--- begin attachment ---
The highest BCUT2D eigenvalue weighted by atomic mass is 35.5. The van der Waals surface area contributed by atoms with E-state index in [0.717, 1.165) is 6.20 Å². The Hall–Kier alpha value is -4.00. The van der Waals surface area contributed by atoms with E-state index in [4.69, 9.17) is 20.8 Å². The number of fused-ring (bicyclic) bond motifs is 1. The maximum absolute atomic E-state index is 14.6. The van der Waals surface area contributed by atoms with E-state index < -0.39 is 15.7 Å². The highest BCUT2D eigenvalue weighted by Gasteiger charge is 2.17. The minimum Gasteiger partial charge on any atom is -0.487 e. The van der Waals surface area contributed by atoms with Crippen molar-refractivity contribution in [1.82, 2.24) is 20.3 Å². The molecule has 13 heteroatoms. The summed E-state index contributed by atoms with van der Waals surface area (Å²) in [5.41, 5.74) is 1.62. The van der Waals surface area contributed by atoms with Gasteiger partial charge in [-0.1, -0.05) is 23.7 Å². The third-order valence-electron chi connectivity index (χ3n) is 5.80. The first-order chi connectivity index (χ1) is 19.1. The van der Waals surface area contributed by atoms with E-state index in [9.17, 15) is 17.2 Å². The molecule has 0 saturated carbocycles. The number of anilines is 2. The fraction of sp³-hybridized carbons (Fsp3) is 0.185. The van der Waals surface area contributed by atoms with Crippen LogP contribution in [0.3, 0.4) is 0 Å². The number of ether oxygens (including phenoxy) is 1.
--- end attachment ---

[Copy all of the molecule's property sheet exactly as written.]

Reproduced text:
The highest BCUT2D eigenvalue weighted by atomic mass is 35.5. The van der Waals surface area contributed by atoms with E-state index in [0.717, 1.165) is 6.20 Å². The Hall–Kier alpha value is -4.00. The van der Waals surface area contributed by atoms with E-state index in [4.69, 9.17) is 20.8 Å². The number of fused-ring (bicyclic) bond motifs is 1. The maximum absolute atomic E-state index is 14.6. The van der Waals surface area contributed by atoms with E-state index < -0.39 is 15.7 Å². The highest BCUT2D eigenvalue weighted by Gasteiger charge is 2.17. The minimum Gasteiger partial charge on any atom is -0.487 e. The van der Waals surface area contributed by atoms with Crippen molar-refractivity contribution in [1.82, 2.24) is 20.3 Å². The molecule has 13 heteroatoms. The summed E-state index contributed by atoms with van der Waals surface area (Å²) in [5.41, 5.74) is 1.62. The van der Waals surface area contributed by atoms with Gasteiger partial charge in [-0.1, -0.05) is 23.7 Å². The third-order valence-electron chi connectivity index (χ3n) is 5.80. The first-order chi connectivity index (χ1) is 19.1. The van der Waals surface area contributed by atoms with E-state index in [9.17, 15) is 17.2 Å². The molecule has 0 saturated carbocycles. The number of anilines is 2. The fraction of sp³-hybridized carbons (Fsp3) is 0.185. The van der Waals surface area contributed by atoms with Crippen LogP contribution in [0.3, 0.4) is 0 Å². The number of ether oxygens (including phenoxy) is 1.